${\lim\limits_{x\to\infty} \frac{f(x)}{f(x)}=1}$
imply about a polynomial $f(x)=a_nx^n+a_{n1}x^{n1}+\cdots+a_0$
with real coefficients? Prove your answer.

Try to factorize
$x^n.$

… then take the limit.

What is
$\lim_{x\to\infty}\frac{1}{x^k}$
for any positive integer$k?$

Factorizing
$x^n$
and knowing$\lim_{x\to\infty}\frac{1}{x^k}=0$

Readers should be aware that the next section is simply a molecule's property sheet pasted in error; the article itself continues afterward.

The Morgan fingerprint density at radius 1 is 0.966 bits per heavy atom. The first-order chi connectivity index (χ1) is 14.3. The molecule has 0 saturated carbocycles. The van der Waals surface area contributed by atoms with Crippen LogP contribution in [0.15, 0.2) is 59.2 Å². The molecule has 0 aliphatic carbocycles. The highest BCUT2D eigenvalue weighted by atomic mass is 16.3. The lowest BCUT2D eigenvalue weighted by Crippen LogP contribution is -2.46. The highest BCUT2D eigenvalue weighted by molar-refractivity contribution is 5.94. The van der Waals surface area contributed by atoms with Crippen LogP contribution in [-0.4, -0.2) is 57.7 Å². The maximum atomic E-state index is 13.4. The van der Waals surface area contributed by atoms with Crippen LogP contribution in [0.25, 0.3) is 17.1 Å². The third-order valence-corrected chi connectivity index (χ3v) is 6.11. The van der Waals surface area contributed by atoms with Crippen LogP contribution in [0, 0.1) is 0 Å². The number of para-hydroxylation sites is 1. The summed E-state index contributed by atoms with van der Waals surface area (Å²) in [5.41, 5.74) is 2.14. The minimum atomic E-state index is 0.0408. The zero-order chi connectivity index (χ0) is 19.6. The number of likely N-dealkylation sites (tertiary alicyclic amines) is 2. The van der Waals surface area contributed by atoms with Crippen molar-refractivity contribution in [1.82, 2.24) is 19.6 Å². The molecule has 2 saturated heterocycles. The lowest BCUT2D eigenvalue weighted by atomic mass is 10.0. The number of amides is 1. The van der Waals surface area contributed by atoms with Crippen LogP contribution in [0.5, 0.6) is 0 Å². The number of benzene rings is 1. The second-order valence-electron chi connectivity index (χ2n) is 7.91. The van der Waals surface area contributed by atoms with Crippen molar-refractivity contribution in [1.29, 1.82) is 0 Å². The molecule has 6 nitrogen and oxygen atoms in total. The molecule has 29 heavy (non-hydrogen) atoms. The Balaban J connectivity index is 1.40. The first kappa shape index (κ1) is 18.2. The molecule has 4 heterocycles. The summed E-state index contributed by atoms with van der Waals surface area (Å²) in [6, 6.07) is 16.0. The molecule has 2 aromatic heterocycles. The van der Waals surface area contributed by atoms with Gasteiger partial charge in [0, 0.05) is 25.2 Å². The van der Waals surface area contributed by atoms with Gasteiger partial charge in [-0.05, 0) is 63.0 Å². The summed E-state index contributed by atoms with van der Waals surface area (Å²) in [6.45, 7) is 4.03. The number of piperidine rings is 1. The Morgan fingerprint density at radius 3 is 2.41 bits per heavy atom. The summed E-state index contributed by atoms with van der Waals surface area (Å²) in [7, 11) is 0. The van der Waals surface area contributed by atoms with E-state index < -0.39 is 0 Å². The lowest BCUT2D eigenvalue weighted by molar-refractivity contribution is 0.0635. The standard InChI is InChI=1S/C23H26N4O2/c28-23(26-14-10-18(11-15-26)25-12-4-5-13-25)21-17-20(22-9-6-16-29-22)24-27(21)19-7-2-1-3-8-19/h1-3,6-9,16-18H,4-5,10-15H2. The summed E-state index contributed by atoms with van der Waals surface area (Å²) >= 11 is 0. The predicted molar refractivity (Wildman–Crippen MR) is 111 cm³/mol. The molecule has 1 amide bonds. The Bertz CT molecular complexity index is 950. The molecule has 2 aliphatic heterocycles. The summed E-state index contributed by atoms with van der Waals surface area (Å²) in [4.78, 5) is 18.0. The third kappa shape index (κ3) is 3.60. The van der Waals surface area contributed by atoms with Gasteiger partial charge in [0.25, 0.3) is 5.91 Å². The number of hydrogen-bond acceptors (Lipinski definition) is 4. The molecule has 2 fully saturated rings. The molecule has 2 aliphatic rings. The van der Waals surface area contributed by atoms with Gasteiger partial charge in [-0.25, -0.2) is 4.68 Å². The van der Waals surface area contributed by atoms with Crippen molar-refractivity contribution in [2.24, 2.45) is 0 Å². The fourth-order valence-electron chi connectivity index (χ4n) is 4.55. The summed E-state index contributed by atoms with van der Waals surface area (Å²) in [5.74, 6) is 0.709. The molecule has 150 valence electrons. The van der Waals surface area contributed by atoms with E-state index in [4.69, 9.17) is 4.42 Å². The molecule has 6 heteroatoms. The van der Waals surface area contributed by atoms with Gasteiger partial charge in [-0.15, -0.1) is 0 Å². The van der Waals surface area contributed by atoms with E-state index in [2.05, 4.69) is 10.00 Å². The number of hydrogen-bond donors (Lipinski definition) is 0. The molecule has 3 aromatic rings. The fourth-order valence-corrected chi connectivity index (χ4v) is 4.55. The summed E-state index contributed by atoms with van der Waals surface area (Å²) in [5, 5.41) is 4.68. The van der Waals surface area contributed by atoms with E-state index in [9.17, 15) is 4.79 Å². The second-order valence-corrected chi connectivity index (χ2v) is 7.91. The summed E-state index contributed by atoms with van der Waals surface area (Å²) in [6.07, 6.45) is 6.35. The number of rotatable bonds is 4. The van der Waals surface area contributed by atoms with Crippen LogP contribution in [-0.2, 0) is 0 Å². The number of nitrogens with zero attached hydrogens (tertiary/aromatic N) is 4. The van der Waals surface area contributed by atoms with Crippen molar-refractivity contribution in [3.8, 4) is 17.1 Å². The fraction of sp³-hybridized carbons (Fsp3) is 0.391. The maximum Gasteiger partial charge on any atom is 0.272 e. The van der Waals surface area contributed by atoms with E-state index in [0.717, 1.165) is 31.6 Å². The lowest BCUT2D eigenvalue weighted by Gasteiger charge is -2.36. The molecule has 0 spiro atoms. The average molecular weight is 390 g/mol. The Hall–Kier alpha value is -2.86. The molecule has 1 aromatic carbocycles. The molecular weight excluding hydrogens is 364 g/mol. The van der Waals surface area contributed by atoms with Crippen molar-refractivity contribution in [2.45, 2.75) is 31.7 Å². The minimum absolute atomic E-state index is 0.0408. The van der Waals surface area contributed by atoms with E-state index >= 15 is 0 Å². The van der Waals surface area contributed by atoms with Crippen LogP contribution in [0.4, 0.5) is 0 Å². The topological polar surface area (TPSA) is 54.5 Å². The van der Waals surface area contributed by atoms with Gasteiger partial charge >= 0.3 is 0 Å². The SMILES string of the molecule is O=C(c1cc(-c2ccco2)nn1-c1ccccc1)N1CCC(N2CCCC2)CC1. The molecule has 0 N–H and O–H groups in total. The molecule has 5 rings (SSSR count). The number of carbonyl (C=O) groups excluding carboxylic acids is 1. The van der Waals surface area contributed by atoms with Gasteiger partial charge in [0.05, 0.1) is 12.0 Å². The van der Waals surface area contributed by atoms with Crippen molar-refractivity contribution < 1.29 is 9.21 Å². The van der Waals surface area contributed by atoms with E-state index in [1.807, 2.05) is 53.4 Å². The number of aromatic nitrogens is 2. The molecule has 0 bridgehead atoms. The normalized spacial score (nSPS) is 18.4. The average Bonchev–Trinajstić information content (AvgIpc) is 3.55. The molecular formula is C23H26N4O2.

for any positive integer$k$
, we have:$$\begin{aligned} \lim\limits_{x\to\infty} \frac{f(x)}{f(x)} &= \lim\limits_{x\to\infty} \frac{x^n(a_n+a_{n1}/x+a_{n2}/x^2+\cdots+a_0/x^n)} {(x)^n(a_n+a_{n1}/(x)+a_{n2}/(x)^2+\cdots+a_0/(x)^n)} \\ &= \lim_{x\to\infty} \frac{x^n(a_n+0+0+\cdots+0)}{(x)^n(a_n+0+0+\cdots+0)} \\ &= (1)^n. \end{aligned} $$
If this limit is$1,$
then$n$
must be odd.